Later in 2012, the Lithuanian state invested in the reburial with full honors of the 1941 Nazi puppet prime minister, Juozas Ambrazevicius-Brazaitis, who personally signed documents confirming German orders for the Jews of his city, Kaunas, to be sent to a death camp and the remainder to be incarcerated in what became the Kovno Ghetto. Dr. Andriukaitis led the protest with SD colleague Algirdas Sysas. One of the most dramatic scenes of the entire saga, one worthy of the British House of Commons, was Andriukaitis’s debate with foreign minister Ažubalis about the reburial right on the floor of the Seimas. Another near-legendary episode concerned the proud and prompt response offered by Andriukaitis and two other progressive parliamentarians against the coarse death threats made by an official of the far-right Genocide Center in 2012, including his own open letter.
Plaque is Unveiled
What people in town did not know is that Dr. Andriukaitis, a medical doctor by training, who was born in Soviet exile in Siberia, has spent years studying the life of Tsemakh Shabad, who has been one of his heroes since his days as a medical student in Vilnius who studied with doctors who remembered and frequently talked about the incredible personality, generosity and talents of Shabad. The day started with Andriukaitis, along with Jewish community chairperson Faina Kukliansky, saying words of introduction before unveiling of the trilingual (English-Lithuanian-Yiddish) plaque on the building of the former Jewish Hospital on Kiev Street (Kíyever gas in Yiddish), now a section of the Mykolas Marcinkevičius Hospital on today’s Kauno gatvė.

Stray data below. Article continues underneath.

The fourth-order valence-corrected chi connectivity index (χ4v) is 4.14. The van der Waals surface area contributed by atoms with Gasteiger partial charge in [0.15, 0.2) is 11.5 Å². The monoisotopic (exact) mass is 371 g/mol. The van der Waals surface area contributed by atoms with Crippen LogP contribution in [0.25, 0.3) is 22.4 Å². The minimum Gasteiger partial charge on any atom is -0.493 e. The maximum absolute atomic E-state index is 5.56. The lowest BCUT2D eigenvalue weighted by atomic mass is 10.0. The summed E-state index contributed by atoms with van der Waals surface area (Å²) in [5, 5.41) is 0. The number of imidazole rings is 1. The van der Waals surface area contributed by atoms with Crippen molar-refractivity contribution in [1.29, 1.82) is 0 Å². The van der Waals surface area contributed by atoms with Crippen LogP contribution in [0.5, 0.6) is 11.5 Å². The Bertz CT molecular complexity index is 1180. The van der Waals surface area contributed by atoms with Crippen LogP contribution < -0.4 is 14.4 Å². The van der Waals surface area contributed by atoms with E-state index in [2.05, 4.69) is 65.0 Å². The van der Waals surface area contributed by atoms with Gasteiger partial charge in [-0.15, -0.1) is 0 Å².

The rich conference program, which some felt could have better filled two less compressed days, included a distinguished panel of experts (program here). Dr. Aldona Rainytė gave a meticulous power point slide presentation on the life and times of Tsemakh Shabad in Vilna. Dr. Julius Ptašek spoke about the new volume on medical personnel of the Jerusalem of Lithuania, a book project including both the rich prewar history and the extraordinary narrative of medical care in the Vilna Ghetto. Dr. David Ščiupak spoke on an array of Litvak doctors and their contributions, a theme expanded in the paper by Dr. Ramunas Kondratas, director of Vilnius University Museum, who spoke of Litvak doctors who went on to win Nobel Prizes for medicine, science, or in one case, a peace prize for the championing of a non-nuclear world. Dr. Vytautas Usonis, head of Vilnius University’s Children’s Hospital, spoke on doctors who risked their lives to save Jews during the Holocaust, focusing on Petras Baublys (on the hundredth anniversary of his birth). The one non-medic on the panel was philosophy professor Dr. Ausra Pažėraitė, who presented a survey of Jewish medicine in Talmudic and Jewish legal sources.
The greetings were also memorable. Dr. Jonathan Brent, director of the Yivo Institute for Jewish Research in New York, emphasized the role of Dr. Shabad in the founding of Yivo, not least by way of acquiring as his son-in-law Yivo cofounder Max Weinreich. Faina Kukliansky, chairperson of the Jewish Community of Lithuania, emphasized both Shabad’s living legend as the doctor who rushed to save children in danger, and as a founding figure in the rise of modern Yiddish schools that would cover the entire curriculum in the Yiddish language, starting with the years of the First World War. She was also the only speaker to mention his political dedication to Jewish Socialism and its various local organizations. She is herself the scion of an old Litvak family of doctors, medics and pharmacists.